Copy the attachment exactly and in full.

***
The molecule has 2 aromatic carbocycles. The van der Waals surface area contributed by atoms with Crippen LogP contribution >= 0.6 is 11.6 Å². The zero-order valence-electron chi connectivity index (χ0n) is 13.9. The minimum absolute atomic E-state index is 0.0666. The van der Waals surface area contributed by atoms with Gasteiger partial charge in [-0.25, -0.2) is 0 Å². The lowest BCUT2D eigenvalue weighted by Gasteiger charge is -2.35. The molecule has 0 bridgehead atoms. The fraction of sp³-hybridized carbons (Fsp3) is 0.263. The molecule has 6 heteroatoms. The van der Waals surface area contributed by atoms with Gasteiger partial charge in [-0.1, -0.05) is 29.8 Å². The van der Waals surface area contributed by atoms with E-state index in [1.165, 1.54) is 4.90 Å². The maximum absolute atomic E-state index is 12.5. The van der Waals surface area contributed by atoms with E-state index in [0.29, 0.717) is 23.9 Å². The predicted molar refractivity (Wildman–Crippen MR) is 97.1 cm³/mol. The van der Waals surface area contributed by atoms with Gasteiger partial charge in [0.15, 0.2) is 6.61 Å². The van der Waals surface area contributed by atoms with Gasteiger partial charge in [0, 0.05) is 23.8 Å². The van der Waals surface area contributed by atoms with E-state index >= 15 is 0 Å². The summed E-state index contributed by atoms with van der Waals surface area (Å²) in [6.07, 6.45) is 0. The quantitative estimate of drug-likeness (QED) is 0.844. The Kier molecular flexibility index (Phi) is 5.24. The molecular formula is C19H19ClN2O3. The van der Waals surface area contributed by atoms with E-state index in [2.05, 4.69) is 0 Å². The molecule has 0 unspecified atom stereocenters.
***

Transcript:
The molecule has 2 aromatic carbocycles. The van der Waals surface area contributed by atoms with Crippen LogP contribution >= 0.6 is 11.6 Å². The zero-order valence-electron chi connectivity index (χ0n) is 13.9. The minimum absolute atomic E-state index is 0.0666. The van der Waals surface area contributed by atoms with Gasteiger partial charge in [-0.25, -0.2) is 0 Å². The lowest BCUT2D eigenvalue weighted by Gasteiger charge is -2.35. The molecule has 0 bridgehead atoms. The fraction of sp³-hybridized carbons (Fsp3) is 0.263. The molecule has 6 heteroatoms. The van der Waals surface area contributed by atoms with Gasteiger partial charge in [-0.1, -0.05) is 29.8 Å². The van der Waals surface area contributed by atoms with E-state index in [1.165, 1.54) is 4.90 Å². The maximum absolute atomic E-state index is 12.5. The van der Waals surface area contributed by atoms with E-state index in [0.29, 0.717) is 23.9 Å². The predicted molar refractivity (Wildman–Crippen MR) is 97.1 cm³/mol. The van der Waals surface area contributed by atoms with Gasteiger partial charge in [0.15, 0.2) is 6.61 Å². The van der Waals surface area contributed by atoms with Gasteiger partial charge in [0, 0.05) is 23.8 Å². The van der Waals surface area contributed by atoms with E-state index >= 15 is 0 Å². The summed E-state index contributed by atoms with van der Waals surface area (Å²) in [6.07, 6.45) is 0. The quantitative estimate of drug-likeness (QED) is 0.844. The Kier molecular flexibility index (Phi) is 5.24. The molecular formula is C19H19ClN2O3. The van der Waals surface area contributed by atoms with E-state index in [2.05, 4.69) is 0 Å². The molecule has 0 unspecified atom stereocenters.